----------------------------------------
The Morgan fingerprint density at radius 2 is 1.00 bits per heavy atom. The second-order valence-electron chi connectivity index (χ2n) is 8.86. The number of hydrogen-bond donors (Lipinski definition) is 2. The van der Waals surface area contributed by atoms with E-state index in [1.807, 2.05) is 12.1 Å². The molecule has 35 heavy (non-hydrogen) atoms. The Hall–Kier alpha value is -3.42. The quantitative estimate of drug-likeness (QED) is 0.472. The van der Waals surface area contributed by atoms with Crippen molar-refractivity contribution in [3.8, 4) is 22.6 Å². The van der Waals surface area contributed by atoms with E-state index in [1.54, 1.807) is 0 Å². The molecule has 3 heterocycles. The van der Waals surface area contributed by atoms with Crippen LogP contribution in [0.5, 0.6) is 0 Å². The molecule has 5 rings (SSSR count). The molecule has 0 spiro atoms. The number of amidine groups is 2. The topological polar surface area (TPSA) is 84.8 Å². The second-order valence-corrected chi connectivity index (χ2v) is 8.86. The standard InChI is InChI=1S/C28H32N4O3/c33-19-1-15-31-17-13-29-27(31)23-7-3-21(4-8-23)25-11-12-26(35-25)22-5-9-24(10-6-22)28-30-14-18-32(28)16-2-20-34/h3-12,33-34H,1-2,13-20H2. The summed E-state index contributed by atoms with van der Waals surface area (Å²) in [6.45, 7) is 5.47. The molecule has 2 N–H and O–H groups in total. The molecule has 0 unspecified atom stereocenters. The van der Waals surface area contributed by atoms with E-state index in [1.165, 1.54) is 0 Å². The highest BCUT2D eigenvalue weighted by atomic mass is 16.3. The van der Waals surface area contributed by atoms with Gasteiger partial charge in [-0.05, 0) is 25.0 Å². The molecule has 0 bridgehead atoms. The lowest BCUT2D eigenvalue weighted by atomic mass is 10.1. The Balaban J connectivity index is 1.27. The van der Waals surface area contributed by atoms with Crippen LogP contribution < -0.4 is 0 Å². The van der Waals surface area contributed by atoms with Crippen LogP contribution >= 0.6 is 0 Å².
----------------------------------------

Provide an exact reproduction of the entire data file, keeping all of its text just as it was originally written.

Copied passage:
The Morgan fingerprint density at radius 2 is 1.00 bits per heavy atom. The second-order valence-electron chi connectivity index (χ2n) is 8.86. The number of hydrogen-bond donors (Lipinski definition) is 2. The van der Waals surface area contributed by atoms with E-state index in [1.807, 2.05) is 12.1 Å². The molecule has 35 heavy (non-hydrogen) atoms. The Hall–Kier alpha value is -3.42. The quantitative estimate of drug-likeness (QED) is 0.472. The van der Waals surface area contributed by atoms with Crippen molar-refractivity contribution in [3.8, 4) is 22.6 Å². The van der Waals surface area contributed by atoms with E-state index in [1.54, 1.807) is 0 Å². The molecule has 3 heterocycles. The van der Waals surface area contributed by atoms with Crippen LogP contribution in [0.5, 0.6) is 0 Å². The molecule has 5 rings (SSSR count). The molecule has 0 spiro atoms. The number of amidine groups is 2. The topological polar surface area (TPSA) is 84.8 Å². The second-order valence-corrected chi connectivity index (χ2v) is 8.86. The standard InChI is InChI=1S/C28H32N4O3/c33-19-1-15-31-17-13-29-27(31)23-7-3-21(4-8-23)25-11-12-26(35-25)22-5-9-24(10-6-22)28-30-14-18-32(28)16-2-20-34/h3-12,33-34H,1-2,13-20H2. The summed E-state index contributed by atoms with van der Waals surface area (Å²) in [6.45, 7) is 5.47. The molecule has 2 N–H and O–H groups in total. The molecule has 0 unspecified atom stereocenters. The van der Waals surface area contributed by atoms with E-state index in [1.165, 1.54) is 0 Å². The highest BCUT2D eigenvalue weighted by atomic mass is 16.3. The van der Waals surface area contributed by atoms with Gasteiger partial charge in [-0.05, 0) is 25.0 Å². The molecule has 0 bridgehead atoms. The lowest BCUT2D eigenvalue weighted by atomic mass is 10.1. The Balaban J connectivity index is 1.27. The van der Waals surface area contributed by atoms with Crippen LogP contribution < -0.4 is 0 Å². The van der Waals surface area contributed by atoms with Crippen LogP contribution >= 0.6 is 0 Å².